J.C. Penney to Eliminate Thousands of Jobs for 'Every Day Low Prices'

J.C. Penney will cut thousands of jobs Wednesday from all 1,107 stores owned nationwide, and in addition, it will force employees to take undesirable schedules.

The company is currently undergoing a complete renovation, led by Chief Executive Officer Ron Johnson, former retail chief of Apple Inc. Johnson intends to replace sales and clearance events with "every day low" prices.

The staff deduction will be the first initiative to lower prices. Jobs that require re-tagging merchandise and displaying "sale" signs will be eliminated.

"As planned, we held over some seasonal holiday hires to help us with the re-ticketing of merchandise," a JCPenney spokeswoman told The New York Post.

"As this project comes to a close over the next several weeks, the temporary employment of these seasonal hires will come to an end."

However, the company may also have plans to cut workers beyond the temporary hires. A source told the Post that workers that cannot take on the new, difficult schedules are being asked to quit.

"Many employees were given an option … to either leave the company or be moved to a different shift," the source reported, suggesting the shifts were hard to accommodate.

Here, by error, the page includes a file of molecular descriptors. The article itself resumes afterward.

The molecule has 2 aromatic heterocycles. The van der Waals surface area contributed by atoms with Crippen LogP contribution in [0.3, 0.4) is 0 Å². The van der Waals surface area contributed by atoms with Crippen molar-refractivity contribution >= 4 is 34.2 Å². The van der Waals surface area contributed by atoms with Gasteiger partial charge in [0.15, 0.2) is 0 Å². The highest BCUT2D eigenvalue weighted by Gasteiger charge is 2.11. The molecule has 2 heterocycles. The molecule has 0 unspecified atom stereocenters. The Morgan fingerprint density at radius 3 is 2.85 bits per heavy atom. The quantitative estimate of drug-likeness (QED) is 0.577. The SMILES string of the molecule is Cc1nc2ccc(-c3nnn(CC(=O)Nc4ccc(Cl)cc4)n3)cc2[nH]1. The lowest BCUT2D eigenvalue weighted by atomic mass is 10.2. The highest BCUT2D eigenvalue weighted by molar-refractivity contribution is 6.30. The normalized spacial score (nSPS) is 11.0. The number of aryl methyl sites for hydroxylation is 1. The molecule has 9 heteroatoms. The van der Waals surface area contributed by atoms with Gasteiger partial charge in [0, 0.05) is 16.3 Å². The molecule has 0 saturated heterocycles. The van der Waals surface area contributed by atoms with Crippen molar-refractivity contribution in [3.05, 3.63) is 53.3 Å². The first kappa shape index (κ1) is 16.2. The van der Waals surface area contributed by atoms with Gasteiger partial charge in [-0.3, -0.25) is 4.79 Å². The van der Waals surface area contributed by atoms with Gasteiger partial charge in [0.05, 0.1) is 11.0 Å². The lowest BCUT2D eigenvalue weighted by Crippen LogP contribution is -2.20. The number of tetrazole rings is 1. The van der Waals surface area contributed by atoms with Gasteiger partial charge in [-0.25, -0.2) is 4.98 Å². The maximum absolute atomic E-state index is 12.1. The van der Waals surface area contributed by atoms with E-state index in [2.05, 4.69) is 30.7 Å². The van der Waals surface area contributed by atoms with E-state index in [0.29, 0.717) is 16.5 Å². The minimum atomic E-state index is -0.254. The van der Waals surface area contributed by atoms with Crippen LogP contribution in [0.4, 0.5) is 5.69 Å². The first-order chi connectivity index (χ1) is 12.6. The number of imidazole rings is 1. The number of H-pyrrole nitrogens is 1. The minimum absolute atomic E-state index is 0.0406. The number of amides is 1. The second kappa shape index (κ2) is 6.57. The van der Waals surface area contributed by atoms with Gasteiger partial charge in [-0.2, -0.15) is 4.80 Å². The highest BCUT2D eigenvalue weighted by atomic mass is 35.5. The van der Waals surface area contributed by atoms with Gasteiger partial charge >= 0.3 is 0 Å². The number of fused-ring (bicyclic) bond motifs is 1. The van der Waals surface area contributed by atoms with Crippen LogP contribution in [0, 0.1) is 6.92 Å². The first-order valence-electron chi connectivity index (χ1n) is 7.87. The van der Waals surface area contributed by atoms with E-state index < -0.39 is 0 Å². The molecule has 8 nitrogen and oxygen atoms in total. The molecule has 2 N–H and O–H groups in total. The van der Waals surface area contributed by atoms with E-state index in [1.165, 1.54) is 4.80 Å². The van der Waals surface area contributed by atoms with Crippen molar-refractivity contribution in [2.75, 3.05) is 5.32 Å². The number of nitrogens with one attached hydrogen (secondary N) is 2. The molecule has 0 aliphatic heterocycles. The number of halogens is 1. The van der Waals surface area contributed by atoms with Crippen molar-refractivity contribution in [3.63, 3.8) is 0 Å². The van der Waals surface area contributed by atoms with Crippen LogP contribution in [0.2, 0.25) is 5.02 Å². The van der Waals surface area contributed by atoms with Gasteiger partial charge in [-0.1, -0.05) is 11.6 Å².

Other sources have indicated that the shift has been initiated by two of the company's largest shareholders – hedge-fund tycoon Bill Ackman and property magnate Steve Roth. The new plans for reducing company expenses could also affect companies the work with J.C. Penney, including advertisers and exclusive designers for the company.

During November, the company reported a loss of $143 million. Changes have been planned surrounding the boost of holiday sales, in an attempt to keep up for the forward momentum.

Although holiday sales were not as good as projected, the company CEO will continue to enforce changes stating in November that his goal was to "re-imagine" the department by encouraging workers to "think differently and work creatively."

The J.C Penney Company was developed in 1913, starting first as individual stores and eventually expanding into shopping malls and the concept became more popular.